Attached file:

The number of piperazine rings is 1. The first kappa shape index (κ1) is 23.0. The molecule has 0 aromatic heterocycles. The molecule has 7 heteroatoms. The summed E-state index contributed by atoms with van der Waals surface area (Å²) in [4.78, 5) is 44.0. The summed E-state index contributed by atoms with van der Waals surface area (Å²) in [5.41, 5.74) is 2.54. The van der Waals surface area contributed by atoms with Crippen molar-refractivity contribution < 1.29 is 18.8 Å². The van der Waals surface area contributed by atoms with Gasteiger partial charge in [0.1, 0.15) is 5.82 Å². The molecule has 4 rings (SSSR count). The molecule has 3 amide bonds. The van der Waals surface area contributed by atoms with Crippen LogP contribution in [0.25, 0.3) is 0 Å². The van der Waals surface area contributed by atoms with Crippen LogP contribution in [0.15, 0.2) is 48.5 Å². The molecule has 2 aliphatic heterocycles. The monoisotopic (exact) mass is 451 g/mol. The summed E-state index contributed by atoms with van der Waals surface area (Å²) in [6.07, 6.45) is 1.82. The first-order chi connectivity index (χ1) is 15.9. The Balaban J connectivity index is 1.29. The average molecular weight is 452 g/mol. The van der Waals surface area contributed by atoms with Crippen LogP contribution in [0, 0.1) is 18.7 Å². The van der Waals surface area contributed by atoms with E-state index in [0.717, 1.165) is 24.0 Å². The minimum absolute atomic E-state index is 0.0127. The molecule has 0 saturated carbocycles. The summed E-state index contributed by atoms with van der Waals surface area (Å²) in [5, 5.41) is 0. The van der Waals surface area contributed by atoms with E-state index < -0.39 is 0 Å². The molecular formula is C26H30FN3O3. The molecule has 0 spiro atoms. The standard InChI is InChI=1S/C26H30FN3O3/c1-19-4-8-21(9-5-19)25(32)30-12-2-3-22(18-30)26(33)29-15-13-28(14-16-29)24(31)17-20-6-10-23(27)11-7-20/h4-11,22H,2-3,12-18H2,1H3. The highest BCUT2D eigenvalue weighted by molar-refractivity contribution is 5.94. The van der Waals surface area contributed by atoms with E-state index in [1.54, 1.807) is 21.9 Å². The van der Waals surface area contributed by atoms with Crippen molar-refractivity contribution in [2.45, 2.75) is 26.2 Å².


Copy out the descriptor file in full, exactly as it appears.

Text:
The number of piperazine rings is 1. The first kappa shape index (κ1) is 23.0. The molecule has 0 aromatic heterocycles. The molecule has 7 heteroatoms. The summed E-state index contributed by atoms with van der Waals surface area (Å²) in [4.78, 5) is 44.0. The summed E-state index contributed by atoms with van der Waals surface area (Å²) in [5.41, 5.74) is 2.54. The van der Waals surface area contributed by atoms with Crippen molar-refractivity contribution < 1.29 is 18.8 Å². The van der Waals surface area contributed by atoms with Gasteiger partial charge in [0.1, 0.15) is 5.82 Å². The molecule has 4 rings (SSSR count). The molecule has 3 amide bonds. The van der Waals surface area contributed by atoms with Crippen LogP contribution in [0.25, 0.3) is 0 Å². The van der Waals surface area contributed by atoms with Crippen LogP contribution in [0.15, 0.2) is 48.5 Å². The molecule has 2 aliphatic heterocycles. The monoisotopic (exact) mass is 451 g/mol. The summed E-state index contributed by atoms with van der Waals surface area (Å²) in [6.07, 6.45) is 1.82. The first-order chi connectivity index (χ1) is 15.9. The Balaban J connectivity index is 1.29. The average molecular weight is 452 g/mol. The van der Waals surface area contributed by atoms with Crippen LogP contribution in [0, 0.1) is 18.7 Å². The van der Waals surface area contributed by atoms with E-state index in [0.717, 1.165) is 24.0 Å². The minimum absolute atomic E-state index is 0.0127. The molecule has 0 saturated carbocycles. The summed E-state index contributed by atoms with van der Waals surface area (Å²) in [5, 5.41) is 0. The van der Waals surface area contributed by atoms with E-state index < -0.39 is 0 Å². The molecular formula is C26H30FN3O3. The molecule has 0 spiro atoms. The standard InChI is InChI=1S/C26H30FN3O3/c1-19-4-8-21(9-5-19)25(32)30-12-2-3-22(18-30)26(33)29-15-13-28(14-16-29)24(31)17-20-6-10-23(27)11-7-20/h4-11,22H,2-3,12-18H2,1H3. The highest BCUT2D eigenvalue weighted by molar-refractivity contribution is 5.94. The van der Waals surface area contributed by atoms with E-state index in [1.54, 1.807) is 21.9 Å². The van der Waals surface area contributed by atoms with Crippen molar-refractivity contribution in [2.45, 2.75) is 26.2 Å².